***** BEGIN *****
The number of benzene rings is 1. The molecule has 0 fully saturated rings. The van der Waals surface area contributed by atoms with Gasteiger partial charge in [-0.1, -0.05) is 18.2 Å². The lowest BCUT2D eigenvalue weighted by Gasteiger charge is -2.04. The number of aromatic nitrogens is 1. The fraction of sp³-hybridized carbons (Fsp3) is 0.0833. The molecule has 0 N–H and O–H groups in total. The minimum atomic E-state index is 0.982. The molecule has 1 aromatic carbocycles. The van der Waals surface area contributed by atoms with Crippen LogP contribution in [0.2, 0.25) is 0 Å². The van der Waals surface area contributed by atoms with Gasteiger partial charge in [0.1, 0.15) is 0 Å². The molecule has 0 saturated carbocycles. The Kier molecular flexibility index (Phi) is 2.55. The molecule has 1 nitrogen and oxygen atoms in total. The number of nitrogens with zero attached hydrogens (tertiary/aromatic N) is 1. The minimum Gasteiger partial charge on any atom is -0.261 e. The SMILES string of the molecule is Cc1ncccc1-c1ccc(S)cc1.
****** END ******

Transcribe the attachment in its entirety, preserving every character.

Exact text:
The number of benzene rings is 1. The molecule has 0 fully saturated rings. The van der Waals surface area contributed by atoms with Gasteiger partial charge in [-0.1, -0.05) is 18.2 Å². The lowest BCUT2D eigenvalue weighted by Gasteiger charge is -2.04. The number of aromatic nitrogens is 1. The fraction of sp³-hybridized carbons (Fsp3) is 0.0833. The molecule has 0 N–H and O–H groups in total. The minimum atomic E-state index is 0.982. The molecule has 1 aromatic carbocycles. The van der Waals surface area contributed by atoms with Crippen LogP contribution in [0.2, 0.25) is 0 Å². The van der Waals surface area contributed by atoms with Gasteiger partial charge in [0.1, 0.15) is 0 Å². The molecule has 0 saturated carbocycles. The Kier molecular flexibility index (Phi) is 2.55. The molecule has 1 nitrogen and oxygen atoms in total. The number of nitrogens with zero attached hydrogens (tertiary/aromatic N) is 1. The minimum Gasteiger partial charge on any atom is -0.261 e. The SMILES string of the molecule is Cc1ncccc1-c1ccc(S)cc1.